I am a Professor and former Department Head in Geography, University of Tennessee. My interests are cultural and historical geography with a specific focus on landscapes of public memory, race, heritage tourism, social/spatial justice, critical place name studies, and politics of geographic mobility and travel–all with the goal of advancing our understanding of the African American Freedom Struggle and the southeastern United States.
Much of my work focuses on the histories, memory-work, commemorative activism, and place-making efforts of African Americans as they assert and claim their right to be seen, heard, and belong within public spaces, and their power to remember the past and shape the American landscape on their own terms.
My work has spanned many aspects of the southern experience, including Civil Rights memorials (esp. streets named for Dr. King), slavery and plantation museum tourism sites, NASCAR, Elvis geographies, Black travel during Jim Crow era, Mayberry and film tourism, Hurricane Katrina tattoos, BBQ tourism, and even the cultural geography of kudzu.
I am a devoted scholar-teacher who enjoys working and publishing with students, both at the undergraduate and graduate levels. I am also committed to conducting critical public scholarship that engages, informs, and helps the news media, government officials, community activists and organizations, and the broader citizenry.
I founded in 2010 the RESET (Race, Ethnicity, and Social Equity in Tourism) Initiative, which analyzes and challenges the historical and contemporary inequalities that have characterized travel, tourism, and hospitality–with special attention to the African American freedom struggle and the southeastern US. Tourism RESET is co-coordinated by Stefanie Benjamin (University of Tennessee) and Alana Dillette (San Diego State University).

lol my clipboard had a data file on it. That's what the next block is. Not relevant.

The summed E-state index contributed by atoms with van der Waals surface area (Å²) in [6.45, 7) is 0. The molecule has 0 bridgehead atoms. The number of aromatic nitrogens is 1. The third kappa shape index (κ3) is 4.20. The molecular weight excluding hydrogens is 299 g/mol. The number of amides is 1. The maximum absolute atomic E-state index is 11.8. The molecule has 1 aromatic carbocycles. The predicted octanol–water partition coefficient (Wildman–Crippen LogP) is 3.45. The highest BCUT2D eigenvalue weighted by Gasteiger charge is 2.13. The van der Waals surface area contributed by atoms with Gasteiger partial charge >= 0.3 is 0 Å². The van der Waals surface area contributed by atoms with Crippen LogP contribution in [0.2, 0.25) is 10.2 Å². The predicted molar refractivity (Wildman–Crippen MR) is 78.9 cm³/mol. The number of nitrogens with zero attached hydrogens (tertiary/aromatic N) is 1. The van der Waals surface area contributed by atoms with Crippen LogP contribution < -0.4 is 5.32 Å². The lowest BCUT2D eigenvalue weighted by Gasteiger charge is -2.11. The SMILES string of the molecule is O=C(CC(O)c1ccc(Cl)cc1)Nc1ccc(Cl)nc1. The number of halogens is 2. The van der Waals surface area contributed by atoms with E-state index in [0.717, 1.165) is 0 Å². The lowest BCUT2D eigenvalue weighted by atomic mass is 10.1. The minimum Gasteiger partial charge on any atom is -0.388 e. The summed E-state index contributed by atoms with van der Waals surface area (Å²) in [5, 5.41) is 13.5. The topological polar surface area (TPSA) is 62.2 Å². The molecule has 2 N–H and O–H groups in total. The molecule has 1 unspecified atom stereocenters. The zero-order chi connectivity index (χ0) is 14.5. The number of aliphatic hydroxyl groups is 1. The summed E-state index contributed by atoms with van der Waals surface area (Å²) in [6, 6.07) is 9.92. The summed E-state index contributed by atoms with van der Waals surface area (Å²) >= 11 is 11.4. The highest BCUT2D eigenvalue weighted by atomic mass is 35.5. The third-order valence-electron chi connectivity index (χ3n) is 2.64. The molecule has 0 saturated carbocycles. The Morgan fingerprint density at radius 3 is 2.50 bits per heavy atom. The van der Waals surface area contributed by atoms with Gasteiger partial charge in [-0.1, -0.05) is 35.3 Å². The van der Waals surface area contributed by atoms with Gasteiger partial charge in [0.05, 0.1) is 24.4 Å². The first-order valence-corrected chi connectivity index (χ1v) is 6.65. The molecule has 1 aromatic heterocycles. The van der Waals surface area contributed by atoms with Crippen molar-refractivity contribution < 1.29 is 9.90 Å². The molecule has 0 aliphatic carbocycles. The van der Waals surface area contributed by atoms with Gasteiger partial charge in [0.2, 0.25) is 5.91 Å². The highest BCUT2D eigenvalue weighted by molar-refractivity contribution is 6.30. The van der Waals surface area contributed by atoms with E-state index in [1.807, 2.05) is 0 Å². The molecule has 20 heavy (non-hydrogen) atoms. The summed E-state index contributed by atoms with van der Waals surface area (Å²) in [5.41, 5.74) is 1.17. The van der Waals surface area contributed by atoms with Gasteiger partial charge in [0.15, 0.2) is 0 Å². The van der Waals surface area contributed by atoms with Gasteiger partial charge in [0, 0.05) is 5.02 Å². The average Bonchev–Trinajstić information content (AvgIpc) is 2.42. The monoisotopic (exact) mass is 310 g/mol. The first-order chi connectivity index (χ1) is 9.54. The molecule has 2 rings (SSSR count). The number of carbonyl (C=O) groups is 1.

Under the auspices of RESET, I worked with a team of scholar-teachers from six other universities that completed a large NSF-funded project that examines the changing and contested place of the history of enslavement at southern plantations museums, having worked with my colleagues to analyze guided tours, exhibits, and preserved landscapes. The results of our work are reported in a forthcoming book to be published by UGA Press.
Joshua Kenna, Kurt Butefish, Ethan Bottone and I are leading in summer 2022 a NEH-funded 3-week institute that prepares educators to teach about the role of geographic mobility, travel, and tourism within the history of the African American Freedom Struggle.
Dr. Josh Inwood (Penn State) and I are working on a NSF-funded project that examines how SNCC leaders and workers used geospatial data and techniques to calculate, map, and analyze the spatial and social dimensions of segregation and discrimination in the US South during the 1960s Civil Rights Movement. This work is part of a larger interest we have in the role of counter-mapping within African American resistance and linking critical cartography with Black Geographies.
My attention is also focused on starting a new initiative called I-NAME (Interventions in Naming America and Mobilizing for Equality). I-NAME is a research and public outreach project that makes intellectual, policy, and educational interventions in highly charged debates over race, memory, and social justice in place naming. I am capitalizing on many years of work in the area of critical place name studies to fashion a workspace that can bring scholars and public leaders and activists together to carry out commemorative landscape reform.